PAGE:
I recently finished a book, Arcadia, by Iain Pears which turned out to be astonishingly good. (frankly finishing ANY book lately is itself astonishing)
It was recommended by an acquaintance and I got it from the library on a whim, soon thereafter wondering if I had made the right choice. The book follows many characters in entirely different worlds and I was unsure if that format would work with how I read books these days. I don’t have many opportunities for actual reading and I was worried that I wouldn’t be able to keep track of so many different story threads.
My worries were unfounded as Arcadia weaves these seemingly disparate people and places together into an incredible tapestry that had me riveted in a way that I haven’t experienced from a book in a while. Also, I’m sorry to have just used that textile metaphor but it truly is the best way to describe what Iain Pears has assembled. I’ll won’t describe Arcadia further as it’s best experienced yourself.
What actually drew me to Arcadia in the first place is that there’s an interactive app version of the book where you can follow each character’s arc however you’d like. While I still think the book is the optimal way to experience Arcadia, the app is fascinating in its own right and a testament to how carefully the author plotted everything. It’s remarkable how well each character branch stands on its own and how hopping from chapter to chapter doesn’t break the narrative.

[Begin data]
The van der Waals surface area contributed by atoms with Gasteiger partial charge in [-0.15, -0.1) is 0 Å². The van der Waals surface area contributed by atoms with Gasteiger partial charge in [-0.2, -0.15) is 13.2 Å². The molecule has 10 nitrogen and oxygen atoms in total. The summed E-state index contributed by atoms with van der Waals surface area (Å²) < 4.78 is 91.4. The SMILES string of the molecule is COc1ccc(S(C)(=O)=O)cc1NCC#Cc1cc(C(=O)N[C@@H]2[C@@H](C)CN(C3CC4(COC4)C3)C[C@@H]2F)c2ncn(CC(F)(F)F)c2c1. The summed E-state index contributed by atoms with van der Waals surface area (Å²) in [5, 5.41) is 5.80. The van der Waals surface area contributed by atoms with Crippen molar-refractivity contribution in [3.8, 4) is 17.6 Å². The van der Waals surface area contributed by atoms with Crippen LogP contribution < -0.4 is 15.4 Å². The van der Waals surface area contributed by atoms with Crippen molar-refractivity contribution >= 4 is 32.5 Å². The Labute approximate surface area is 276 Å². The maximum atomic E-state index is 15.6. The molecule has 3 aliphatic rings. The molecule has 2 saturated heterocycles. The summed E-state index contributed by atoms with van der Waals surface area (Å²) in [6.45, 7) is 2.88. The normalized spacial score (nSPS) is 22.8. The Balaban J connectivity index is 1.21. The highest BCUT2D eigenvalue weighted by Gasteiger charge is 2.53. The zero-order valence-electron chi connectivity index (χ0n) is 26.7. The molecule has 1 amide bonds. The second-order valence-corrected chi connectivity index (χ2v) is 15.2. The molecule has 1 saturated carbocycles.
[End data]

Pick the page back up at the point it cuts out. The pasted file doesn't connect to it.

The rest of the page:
Arcadia proved to be a fine distraction on what has been an awful commute the last few weeks. Even though I mainly engaged with the book, and while the order in which you read the story doesn’t change its outcome, Arcadia turned out to be one of the finest pieces of interactive fiction I’ve engaged with.
Arcadia‘s interesting cast of characters and seemingly disparate worlds are wound together in such a masterful fashion, at the end of the story I could only nod my head in wonder.
(And an additional shout out to my county library for having the book in its system!)